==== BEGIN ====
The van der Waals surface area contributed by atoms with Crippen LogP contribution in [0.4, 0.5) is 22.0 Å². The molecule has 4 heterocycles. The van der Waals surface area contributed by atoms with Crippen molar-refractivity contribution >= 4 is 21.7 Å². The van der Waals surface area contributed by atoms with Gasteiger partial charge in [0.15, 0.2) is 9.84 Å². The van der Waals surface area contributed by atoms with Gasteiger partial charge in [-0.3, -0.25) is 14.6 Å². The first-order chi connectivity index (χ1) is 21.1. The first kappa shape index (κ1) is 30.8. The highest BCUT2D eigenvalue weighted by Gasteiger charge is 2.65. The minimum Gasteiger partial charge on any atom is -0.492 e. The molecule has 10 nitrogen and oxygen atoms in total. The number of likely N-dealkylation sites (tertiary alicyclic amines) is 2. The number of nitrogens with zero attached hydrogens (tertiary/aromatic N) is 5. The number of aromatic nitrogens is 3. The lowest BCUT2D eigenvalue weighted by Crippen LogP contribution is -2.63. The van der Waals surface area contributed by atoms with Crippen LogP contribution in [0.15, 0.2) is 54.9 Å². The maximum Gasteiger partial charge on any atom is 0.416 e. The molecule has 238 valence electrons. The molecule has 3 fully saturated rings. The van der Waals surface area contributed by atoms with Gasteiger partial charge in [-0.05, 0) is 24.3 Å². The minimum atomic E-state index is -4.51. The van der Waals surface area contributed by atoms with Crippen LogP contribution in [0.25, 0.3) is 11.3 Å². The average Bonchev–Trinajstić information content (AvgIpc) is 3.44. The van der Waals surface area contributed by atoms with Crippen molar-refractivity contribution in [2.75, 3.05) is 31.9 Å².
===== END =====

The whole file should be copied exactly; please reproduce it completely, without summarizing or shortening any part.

The van der Waals surface area contributed by atoms with Crippen LogP contribution in [0.4, 0.5) is 22.0 Å². The molecule has 4 heterocycles. The van der Waals surface area contributed by atoms with Crippen molar-refractivity contribution >= 4 is 21.7 Å². The van der Waals surface area contributed by atoms with Gasteiger partial charge in [0.15, 0.2) is 9.84 Å². The van der Waals surface area contributed by atoms with Gasteiger partial charge in [-0.3, -0.25) is 14.6 Å². The first-order chi connectivity index (χ1) is 21.1. The first kappa shape index (κ1) is 30.8. The highest BCUT2D eigenvalue weighted by Gasteiger charge is 2.65. The minimum Gasteiger partial charge on any atom is -0.492 e. The molecule has 10 nitrogen and oxygen atoms in total. The number of likely N-dealkylation sites (tertiary alicyclic amines) is 2. The number of nitrogens with zero attached hydrogens (tertiary/aromatic N) is 5. The number of aromatic nitrogens is 3. The lowest BCUT2D eigenvalue weighted by Crippen LogP contribution is -2.63. The van der Waals surface area contributed by atoms with Crippen LogP contribution in [0.15, 0.2) is 54.9 Å². The maximum Gasteiger partial charge on any atom is 0.416 e. The molecule has 238 valence electrons. The molecule has 3 fully saturated rings. The van der Waals surface area contributed by atoms with Gasteiger partial charge in [-0.05, 0) is 24.3 Å². The minimum atomic E-state index is -4.51. The van der Waals surface area contributed by atoms with Crippen LogP contribution in [0.25, 0.3) is 11.3 Å². The average Bonchev–Trinajstić information content (AvgIpc) is 3.44. The van der Waals surface area contributed by atoms with Crippen molar-refractivity contribution in [2.75, 3.05) is 31.9 Å².